on what works best for any
campus.

CSU Libraries

CENTRALIZED

The Digital Library Systems
office ensures accessibility
in digital library systems
under development and in
use.

DECENTRALIZED


Academic libraries at 23
campuses.


Departments in libraries


Instruction/Info Literacy


Web Design


Collections


Research/Reference


Public Services


Technical Services/Metadata


Media center


etc…

Purpose of the Study


The purpose of this study is to find out who is
working on ATI in California State University
libraries, and to find out what expertise they
have developed, what lessons they have
learned, and what topics they most want most
to discuss with colleagues at other CSU libraries.

Survey




People working on ATI topics in a CSU academic
library.


15 out of 23 campuses have responded so far.

Responses


Q. What is your main area of work in the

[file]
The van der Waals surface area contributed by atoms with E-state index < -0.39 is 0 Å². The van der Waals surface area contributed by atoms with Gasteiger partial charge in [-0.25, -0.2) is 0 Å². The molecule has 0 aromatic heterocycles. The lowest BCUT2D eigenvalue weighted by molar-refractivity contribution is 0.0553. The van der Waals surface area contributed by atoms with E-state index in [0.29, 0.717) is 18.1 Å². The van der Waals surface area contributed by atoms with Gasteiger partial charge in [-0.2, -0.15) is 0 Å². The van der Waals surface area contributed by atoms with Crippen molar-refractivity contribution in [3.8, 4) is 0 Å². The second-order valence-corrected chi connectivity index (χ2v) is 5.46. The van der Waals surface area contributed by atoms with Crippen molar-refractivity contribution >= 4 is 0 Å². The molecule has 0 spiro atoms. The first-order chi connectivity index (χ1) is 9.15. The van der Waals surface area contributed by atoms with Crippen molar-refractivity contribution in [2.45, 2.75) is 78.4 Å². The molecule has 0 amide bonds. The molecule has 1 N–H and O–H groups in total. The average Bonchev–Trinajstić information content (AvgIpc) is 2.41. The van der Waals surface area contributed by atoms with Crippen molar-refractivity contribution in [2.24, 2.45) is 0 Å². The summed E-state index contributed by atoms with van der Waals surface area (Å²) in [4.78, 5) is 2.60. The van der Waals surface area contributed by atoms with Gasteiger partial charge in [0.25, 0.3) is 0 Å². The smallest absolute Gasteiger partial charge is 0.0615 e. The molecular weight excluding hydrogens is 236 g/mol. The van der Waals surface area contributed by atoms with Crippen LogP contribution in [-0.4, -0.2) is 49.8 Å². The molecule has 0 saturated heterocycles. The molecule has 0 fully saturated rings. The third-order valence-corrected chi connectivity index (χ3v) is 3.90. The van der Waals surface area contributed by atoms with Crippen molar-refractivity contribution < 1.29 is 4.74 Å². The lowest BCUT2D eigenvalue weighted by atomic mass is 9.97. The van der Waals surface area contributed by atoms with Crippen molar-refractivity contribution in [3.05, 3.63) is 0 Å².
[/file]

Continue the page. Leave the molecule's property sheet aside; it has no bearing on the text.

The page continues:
library?


Most worked in the areas of instruction,
reference, electronic resource management, and
web design.


There were fewer from technical services and
access services but there were some.


Responses

Q. Of the three ATI areas of web accessibility,
instructional materials accessibility and
procurement, which is your area of focus?


Most respondents were focused on instructional
materials and web accessibility development.
Far fewer reported procurement as something
they worked on.

Responses


Q. Would you like to participate in a
discussion forum on these topics?


71% would like to participate in some
discussion forum.

Topics You Most Want to Discuss


Universal design plans and individual
accommodation


Timely and accurate provision of
instructional materials


Topics You Most Want to Discuss
cont’d


Understanding how much can be done with
current resources.



Methods used to measure success.


Topics You Most Want to Discuss
cont’d


Needs assessment of the library research
intensive student.


Pitfalls encountered in moving to library
compliance with ATI.



Topics of Lesser Interest


What the library set out to achieve.

Legacy materials and access.